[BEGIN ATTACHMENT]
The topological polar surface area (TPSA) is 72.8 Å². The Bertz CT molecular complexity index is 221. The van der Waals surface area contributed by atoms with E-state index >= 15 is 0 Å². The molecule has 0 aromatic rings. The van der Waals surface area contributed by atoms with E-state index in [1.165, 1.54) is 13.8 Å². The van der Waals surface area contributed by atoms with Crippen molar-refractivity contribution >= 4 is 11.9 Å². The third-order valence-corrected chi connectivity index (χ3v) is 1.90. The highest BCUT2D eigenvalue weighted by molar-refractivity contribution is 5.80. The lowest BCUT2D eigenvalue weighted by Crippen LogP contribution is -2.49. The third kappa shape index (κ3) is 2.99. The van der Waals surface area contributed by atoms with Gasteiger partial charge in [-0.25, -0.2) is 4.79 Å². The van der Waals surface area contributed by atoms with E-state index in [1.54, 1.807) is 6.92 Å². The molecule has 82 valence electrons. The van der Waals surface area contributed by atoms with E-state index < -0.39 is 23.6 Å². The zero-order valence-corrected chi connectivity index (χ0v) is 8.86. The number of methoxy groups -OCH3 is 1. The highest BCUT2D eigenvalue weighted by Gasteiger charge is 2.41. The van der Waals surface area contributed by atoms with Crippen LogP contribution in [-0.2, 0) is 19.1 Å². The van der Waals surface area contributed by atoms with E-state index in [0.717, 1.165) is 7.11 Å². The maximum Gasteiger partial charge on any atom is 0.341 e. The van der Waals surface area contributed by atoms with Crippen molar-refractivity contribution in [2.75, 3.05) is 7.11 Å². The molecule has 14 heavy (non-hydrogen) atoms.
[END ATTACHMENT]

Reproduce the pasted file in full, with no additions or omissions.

The topological polar surface area (TPSA) is 72.8 Å². The Bertz CT molecular complexity index is 221. The van der Waals surface area contributed by atoms with E-state index >= 15 is 0 Å². The molecule has 0 aromatic rings. The van der Waals surface area contributed by atoms with E-state index in [1.165, 1.54) is 13.8 Å². The van der Waals surface area contributed by atoms with Crippen molar-refractivity contribution >= 4 is 11.9 Å². The third-order valence-corrected chi connectivity index (χ3v) is 1.90. The highest BCUT2D eigenvalue weighted by molar-refractivity contribution is 5.80. The lowest BCUT2D eigenvalue weighted by Crippen LogP contribution is -2.49. The third kappa shape index (κ3) is 2.99. The van der Waals surface area contributed by atoms with Gasteiger partial charge in [-0.25, -0.2) is 4.79 Å². The van der Waals surface area contributed by atoms with E-state index in [1.54, 1.807) is 6.92 Å². The molecule has 82 valence electrons. The van der Waals surface area contributed by atoms with E-state index < -0.39 is 23.6 Å². The zero-order valence-corrected chi connectivity index (χ0v) is 8.86. The number of methoxy groups -OCH3 is 1. The highest BCUT2D eigenvalue weighted by Gasteiger charge is 2.41. The van der Waals surface area contributed by atoms with Crippen LogP contribution in [-0.2, 0) is 19.1 Å². The van der Waals surface area contributed by atoms with E-state index in [0.717, 1.165) is 7.11 Å². The maximum Gasteiger partial charge on any atom is 0.341 e. The van der Waals surface area contributed by atoms with Crippen molar-refractivity contribution in [2.75, 3.05) is 7.11 Å². The molecule has 14 heavy (non-hydrogen) atoms.